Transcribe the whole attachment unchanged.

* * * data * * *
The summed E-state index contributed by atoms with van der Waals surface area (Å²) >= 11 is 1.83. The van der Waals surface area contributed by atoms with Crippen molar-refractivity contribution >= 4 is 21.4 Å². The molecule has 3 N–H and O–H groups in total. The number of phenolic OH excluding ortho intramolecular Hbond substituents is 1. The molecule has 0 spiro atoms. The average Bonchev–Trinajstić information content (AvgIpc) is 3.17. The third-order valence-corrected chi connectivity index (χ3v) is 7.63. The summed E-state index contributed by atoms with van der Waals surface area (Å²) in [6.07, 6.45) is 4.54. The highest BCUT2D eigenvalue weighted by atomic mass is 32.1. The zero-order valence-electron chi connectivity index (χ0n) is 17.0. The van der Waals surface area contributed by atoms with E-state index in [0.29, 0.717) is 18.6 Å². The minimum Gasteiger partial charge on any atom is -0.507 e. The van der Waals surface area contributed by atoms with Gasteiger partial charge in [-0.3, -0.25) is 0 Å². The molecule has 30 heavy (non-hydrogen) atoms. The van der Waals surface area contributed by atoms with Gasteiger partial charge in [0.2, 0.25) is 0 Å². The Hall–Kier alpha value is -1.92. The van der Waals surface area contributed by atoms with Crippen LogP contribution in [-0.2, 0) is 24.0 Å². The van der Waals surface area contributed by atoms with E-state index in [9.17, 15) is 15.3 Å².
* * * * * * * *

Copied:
The summed E-state index contributed by atoms with van der Waals surface area (Å²) >= 11 is 1.83. The van der Waals surface area contributed by atoms with Crippen molar-refractivity contribution >= 4 is 21.4 Å². The molecule has 3 N–H and O–H groups in total. The number of phenolic OH excluding ortho intramolecular Hbond substituents is 1. The molecule has 0 spiro atoms. The average Bonchev–Trinajstić information content (AvgIpc) is 3.17. The third-order valence-corrected chi connectivity index (χ3v) is 7.63. The summed E-state index contributed by atoms with van der Waals surface area (Å²) in [6.07, 6.45) is 4.54. The highest BCUT2D eigenvalue weighted by atomic mass is 32.1. The zero-order valence-electron chi connectivity index (χ0n) is 17.0. The van der Waals surface area contributed by atoms with E-state index in [0.29, 0.717) is 18.6 Å². The minimum Gasteiger partial charge on any atom is -0.507 e. The van der Waals surface area contributed by atoms with Gasteiger partial charge in [-0.3, -0.25) is 0 Å². The molecule has 30 heavy (non-hydrogen) atoms. The van der Waals surface area contributed by atoms with Gasteiger partial charge in [0.2, 0.25) is 0 Å². The Hall–Kier alpha value is -1.92. The van der Waals surface area contributed by atoms with Crippen LogP contribution in [-0.2, 0) is 24.0 Å². The van der Waals surface area contributed by atoms with E-state index in [9.17, 15) is 15.3 Å².